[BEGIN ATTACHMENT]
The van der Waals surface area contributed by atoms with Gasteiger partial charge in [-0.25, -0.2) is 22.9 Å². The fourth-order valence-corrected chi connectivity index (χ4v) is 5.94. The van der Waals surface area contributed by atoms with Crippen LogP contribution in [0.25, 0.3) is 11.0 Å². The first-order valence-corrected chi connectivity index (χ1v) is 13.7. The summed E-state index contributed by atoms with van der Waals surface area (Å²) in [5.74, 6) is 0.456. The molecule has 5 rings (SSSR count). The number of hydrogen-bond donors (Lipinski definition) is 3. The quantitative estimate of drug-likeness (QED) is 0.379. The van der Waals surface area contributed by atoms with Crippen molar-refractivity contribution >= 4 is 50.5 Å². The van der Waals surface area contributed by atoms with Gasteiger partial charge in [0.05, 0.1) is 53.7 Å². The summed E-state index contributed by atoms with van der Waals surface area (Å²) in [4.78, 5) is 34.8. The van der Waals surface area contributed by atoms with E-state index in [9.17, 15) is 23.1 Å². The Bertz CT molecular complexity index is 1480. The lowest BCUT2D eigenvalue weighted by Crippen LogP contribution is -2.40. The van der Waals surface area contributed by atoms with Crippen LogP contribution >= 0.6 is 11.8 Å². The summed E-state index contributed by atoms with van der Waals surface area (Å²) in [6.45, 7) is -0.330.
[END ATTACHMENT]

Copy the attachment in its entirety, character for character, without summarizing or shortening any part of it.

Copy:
The van der Waals surface area contributed by atoms with Gasteiger partial charge in [-0.25, -0.2) is 22.9 Å². The fourth-order valence-corrected chi connectivity index (χ4v) is 5.94. The van der Waals surface area contributed by atoms with Crippen LogP contribution in [0.25, 0.3) is 11.0 Å². The first-order valence-corrected chi connectivity index (χ1v) is 13.7. The summed E-state index contributed by atoms with van der Waals surface area (Å²) in [5.74, 6) is 0.456. The molecule has 5 rings (SSSR count). The number of hydrogen-bond donors (Lipinski definition) is 3. The quantitative estimate of drug-likeness (QED) is 0.379. The van der Waals surface area contributed by atoms with Crippen molar-refractivity contribution >= 4 is 50.5 Å². The van der Waals surface area contributed by atoms with Gasteiger partial charge in [0.05, 0.1) is 53.7 Å². The summed E-state index contributed by atoms with van der Waals surface area (Å²) in [4.78, 5) is 34.8. The van der Waals surface area contributed by atoms with E-state index in [9.17, 15) is 23.1 Å². The Bertz CT molecular complexity index is 1480. The lowest BCUT2D eigenvalue weighted by Crippen LogP contribution is -2.40. The van der Waals surface area contributed by atoms with Crippen LogP contribution >= 0.6 is 11.8 Å². The summed E-state index contributed by atoms with van der Waals surface area (Å²) in [6.45, 7) is -0.330.